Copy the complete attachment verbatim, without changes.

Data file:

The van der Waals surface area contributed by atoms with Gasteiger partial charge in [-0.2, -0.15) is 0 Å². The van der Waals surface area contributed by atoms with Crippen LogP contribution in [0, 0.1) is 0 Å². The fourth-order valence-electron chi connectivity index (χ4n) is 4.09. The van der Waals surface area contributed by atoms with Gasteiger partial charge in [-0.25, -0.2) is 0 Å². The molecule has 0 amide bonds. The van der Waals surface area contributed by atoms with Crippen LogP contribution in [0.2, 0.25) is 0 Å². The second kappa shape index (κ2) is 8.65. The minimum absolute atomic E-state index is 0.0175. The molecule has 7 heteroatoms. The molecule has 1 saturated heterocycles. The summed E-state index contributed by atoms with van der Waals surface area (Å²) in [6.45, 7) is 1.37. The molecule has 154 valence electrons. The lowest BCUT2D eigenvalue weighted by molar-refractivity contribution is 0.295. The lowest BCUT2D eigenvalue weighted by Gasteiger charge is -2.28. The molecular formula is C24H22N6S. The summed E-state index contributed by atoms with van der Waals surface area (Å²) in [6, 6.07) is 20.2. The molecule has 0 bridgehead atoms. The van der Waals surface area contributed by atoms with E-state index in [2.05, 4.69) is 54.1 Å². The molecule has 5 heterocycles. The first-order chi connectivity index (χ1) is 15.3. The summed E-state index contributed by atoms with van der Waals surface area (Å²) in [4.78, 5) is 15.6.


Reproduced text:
The van der Waals surface area contributed by atoms with Gasteiger partial charge in [-0.2, -0.15) is 0 Å². The van der Waals surface area contributed by atoms with Crippen LogP contribution in [0, 0.1) is 0 Å². The fourth-order valence-electron chi connectivity index (χ4n) is 4.09. The van der Waals surface area contributed by atoms with Gasteiger partial charge in [-0.25, -0.2) is 0 Å². The molecule has 0 amide bonds. The van der Waals surface area contributed by atoms with Crippen LogP contribution in [0.2, 0.25) is 0 Å². The second kappa shape index (κ2) is 8.65. The minimum absolute atomic E-state index is 0.0175. The molecule has 7 heteroatoms. The molecule has 1 saturated heterocycles. The summed E-state index contributed by atoms with van der Waals surface area (Å²) in [6.45, 7) is 1.37. The molecule has 154 valence electrons. The lowest BCUT2D eigenvalue weighted by molar-refractivity contribution is 0.295. The lowest BCUT2D eigenvalue weighted by Gasteiger charge is -2.28. The molecular formula is C24H22N6S. The summed E-state index contributed by atoms with van der Waals surface area (Å²) in [6, 6.07) is 20.2. The molecule has 0 bridgehead atoms. The van der Waals surface area contributed by atoms with E-state index in [2.05, 4.69) is 54.1 Å². The molecule has 5 heterocycles. The first-order chi connectivity index (χ1) is 15.3. The summed E-state index contributed by atoms with van der Waals surface area (Å²) in [4.78, 5) is 15.6.